US Green Building Council Illinois
At a Glance
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Lucas helped the US Green Building Council, Illinois, and the Chicago Housing Authority develop project management tools for increasing efficiency, improve the BIT Building Program application and locate opportunities for solar at the Altgeld Garden Site.
The US Green Building Council, Illinois, enlisted EDF Climate Corps fellow Lucas Johnson to improve the sustainability and efficiency of Chicago Housing Authority properties entering the BIT Building program-- designed to bridge the gap between the cost of LEED certification and implementation. In 2011, the authority researched whether LEED certification in the senior portfolio was a feasible strategy. When Lucas arrived, the Sustainable Initiatives and Projects Team had recently enrolled a few properties from the senior, family and scattered sites portfolio in a new pilot program called BIT, but needed assistance getting it started. The team also wanted to identify financing and business model options for a 5 MW solar project at Altgeld Gardens, a family property on the south side of Chicago.
Lucas began by reviewing the requirements of the BIT program, as well as CHA's operations manual and contracts with its property managers. It became clear that, while BIT does not require expensive investments, it asks for a wide array of policy adjustments. As a solution, Lucas developed project management tools to help the team stay on track.
For example, Lucas investigated ways to find energy savings via boiler operations. He visited properties that had been entered into the BIT pilot. After interviewing building engineers, he learned that engineers are interested in receiving regularly scheduled trainings on how to efficiently operate boilers. To illustrate the potential savings from better operations, Lucas developed an excel model of the boilers and their temperature settings.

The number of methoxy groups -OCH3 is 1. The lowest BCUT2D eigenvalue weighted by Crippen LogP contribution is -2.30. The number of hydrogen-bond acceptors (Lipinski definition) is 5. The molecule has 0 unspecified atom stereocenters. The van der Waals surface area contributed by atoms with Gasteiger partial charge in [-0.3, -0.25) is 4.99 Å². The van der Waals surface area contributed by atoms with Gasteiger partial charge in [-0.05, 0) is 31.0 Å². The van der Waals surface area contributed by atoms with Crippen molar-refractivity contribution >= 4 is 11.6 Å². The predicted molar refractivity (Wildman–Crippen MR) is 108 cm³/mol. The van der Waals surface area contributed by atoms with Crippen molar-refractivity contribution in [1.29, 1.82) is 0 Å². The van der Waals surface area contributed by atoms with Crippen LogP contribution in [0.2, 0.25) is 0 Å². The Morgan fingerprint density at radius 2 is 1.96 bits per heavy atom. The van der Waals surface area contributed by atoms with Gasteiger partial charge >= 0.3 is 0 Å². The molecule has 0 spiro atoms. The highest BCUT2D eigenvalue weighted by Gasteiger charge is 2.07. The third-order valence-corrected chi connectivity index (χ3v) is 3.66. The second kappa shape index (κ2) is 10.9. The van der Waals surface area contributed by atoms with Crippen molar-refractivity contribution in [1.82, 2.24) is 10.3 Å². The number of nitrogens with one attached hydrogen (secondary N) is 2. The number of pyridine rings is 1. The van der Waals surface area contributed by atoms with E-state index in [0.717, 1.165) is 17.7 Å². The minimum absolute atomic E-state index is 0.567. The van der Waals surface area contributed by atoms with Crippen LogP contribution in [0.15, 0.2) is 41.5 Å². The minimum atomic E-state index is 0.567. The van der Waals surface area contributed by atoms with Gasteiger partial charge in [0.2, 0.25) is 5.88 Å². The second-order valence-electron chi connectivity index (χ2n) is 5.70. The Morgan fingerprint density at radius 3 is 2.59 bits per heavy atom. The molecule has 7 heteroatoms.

Lucas also researched financing and business model options for CHA's solar project. He recommended third-party ownership of the solar array so that the project can qualify for the 30% federal solar investment tax credit, yielding project savings of ~$3 million on the ~$10 million project cost.
The investigation that Lucas performed on increased operational efficiencies revealed significant opportunity for decreased energy usage and cost. In one 16-building housing development alone, reducing hot water temperatures from 150 to 133 degrees F, setting building heating systems 5 degrees lower and turning common area air conditioning 2 degrees higher, could save CHA up to $31,000 in annual operating expenses, which translates into roughly 95 MWh in energy savings. With better trainings for building engineers, those modeled savings could be made into a reality. Additionally, by following a careful project management process for BIT implementation, CHA can move forward on sustainable building practices